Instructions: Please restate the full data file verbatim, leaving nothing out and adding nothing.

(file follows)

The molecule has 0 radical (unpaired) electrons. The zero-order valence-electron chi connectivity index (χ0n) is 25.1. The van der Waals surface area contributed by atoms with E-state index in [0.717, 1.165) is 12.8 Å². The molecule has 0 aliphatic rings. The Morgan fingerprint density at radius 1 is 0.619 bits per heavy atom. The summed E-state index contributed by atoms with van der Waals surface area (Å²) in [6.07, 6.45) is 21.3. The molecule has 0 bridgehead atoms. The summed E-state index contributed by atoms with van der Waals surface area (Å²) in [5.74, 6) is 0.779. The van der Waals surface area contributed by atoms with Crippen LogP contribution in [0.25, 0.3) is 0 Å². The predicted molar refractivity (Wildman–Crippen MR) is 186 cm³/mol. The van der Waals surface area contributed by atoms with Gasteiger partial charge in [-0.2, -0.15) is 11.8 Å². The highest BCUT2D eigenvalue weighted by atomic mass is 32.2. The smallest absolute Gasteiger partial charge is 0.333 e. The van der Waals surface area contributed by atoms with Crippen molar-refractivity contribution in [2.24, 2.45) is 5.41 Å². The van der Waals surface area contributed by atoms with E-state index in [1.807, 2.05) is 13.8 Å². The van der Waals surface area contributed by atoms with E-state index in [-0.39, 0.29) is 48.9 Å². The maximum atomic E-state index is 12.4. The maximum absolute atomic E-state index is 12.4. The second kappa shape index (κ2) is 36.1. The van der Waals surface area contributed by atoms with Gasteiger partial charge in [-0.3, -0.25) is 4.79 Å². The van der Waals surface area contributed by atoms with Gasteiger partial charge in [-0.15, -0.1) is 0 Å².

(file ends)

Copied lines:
The molecule has 0 radical (unpaired) electrons. The zero-order valence-electron chi connectivity index (χ0n) is 25.1. The van der Waals surface area contributed by atoms with E-state index in [0.717, 1.165) is 12.8 Å². The molecule has 0 aliphatic rings. The Morgan fingerprint density at radius 1 is 0.619 bits per heavy atom. The summed E-state index contributed by atoms with van der Waals surface area (Å²) in [6.07, 6.45) is 21.3. The molecule has 0 bridgehead atoms. The summed E-state index contributed by atoms with van der Waals surface area (Å²) in [5.74, 6) is 0.779. The van der Waals surface area contributed by atoms with Crippen LogP contribution in [0.25, 0.3) is 0 Å². The predicted molar refractivity (Wildman–Crippen MR) is 186 cm³/mol. The van der Waals surface area contributed by atoms with Gasteiger partial charge in [-0.2, -0.15) is 11.8 Å². The highest BCUT2D eigenvalue weighted by atomic mass is 32.2. The smallest absolute Gasteiger partial charge is 0.333 e. The van der Waals surface area contributed by atoms with Crippen molar-refractivity contribution in [2.24, 2.45) is 5.41 Å². The van der Waals surface area contributed by atoms with E-state index in [1.807, 2.05) is 13.8 Å². The van der Waals surface area contributed by atoms with E-state index in [-0.39, 0.29) is 48.9 Å². The maximum atomic E-state index is 12.4. The maximum absolute atomic E-state index is 12.4. The second kappa shape index (κ2) is 36.1. The van der Waals surface area contributed by atoms with Gasteiger partial charge in [-0.3, -0.25) is 4.79 Å². The van der Waals surface area contributed by atoms with Gasteiger partial charge in [-0.15, -0.1) is 0 Å².